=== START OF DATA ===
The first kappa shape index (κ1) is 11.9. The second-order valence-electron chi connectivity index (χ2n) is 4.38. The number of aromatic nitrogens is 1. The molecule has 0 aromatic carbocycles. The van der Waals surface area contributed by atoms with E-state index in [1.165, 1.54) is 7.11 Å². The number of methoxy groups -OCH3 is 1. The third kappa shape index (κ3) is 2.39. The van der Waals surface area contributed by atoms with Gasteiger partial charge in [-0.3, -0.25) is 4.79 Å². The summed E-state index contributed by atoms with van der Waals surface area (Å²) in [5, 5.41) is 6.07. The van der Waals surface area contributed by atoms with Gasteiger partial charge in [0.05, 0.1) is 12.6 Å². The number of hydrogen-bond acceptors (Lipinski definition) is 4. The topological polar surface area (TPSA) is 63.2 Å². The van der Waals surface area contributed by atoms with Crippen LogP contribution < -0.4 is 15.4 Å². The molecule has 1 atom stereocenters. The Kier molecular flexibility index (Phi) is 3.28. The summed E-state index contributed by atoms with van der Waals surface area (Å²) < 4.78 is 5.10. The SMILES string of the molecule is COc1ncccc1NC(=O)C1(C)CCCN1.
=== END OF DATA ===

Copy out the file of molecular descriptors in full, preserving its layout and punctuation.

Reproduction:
The first kappa shape index (κ1) is 11.9. The second-order valence-electron chi connectivity index (χ2n) is 4.38. The number of aromatic nitrogens is 1. The molecule has 0 aromatic carbocycles. The van der Waals surface area contributed by atoms with E-state index in [1.165, 1.54) is 7.11 Å². The number of methoxy groups -OCH3 is 1. The third kappa shape index (κ3) is 2.39. The van der Waals surface area contributed by atoms with Gasteiger partial charge in [-0.3, -0.25) is 4.79 Å². The summed E-state index contributed by atoms with van der Waals surface area (Å²) in [5, 5.41) is 6.07. The van der Waals surface area contributed by atoms with Gasteiger partial charge in [0.05, 0.1) is 12.6 Å². The number of hydrogen-bond acceptors (Lipinski definition) is 4. The topological polar surface area (TPSA) is 63.2 Å². The van der Waals surface area contributed by atoms with Crippen LogP contribution < -0.4 is 15.4 Å². The molecule has 1 atom stereocenters. The Kier molecular flexibility index (Phi) is 3.28. The summed E-state index contributed by atoms with van der Waals surface area (Å²) < 4.78 is 5.10. The SMILES string of the molecule is COc1ncccc1NC(=O)C1(C)CCCN1.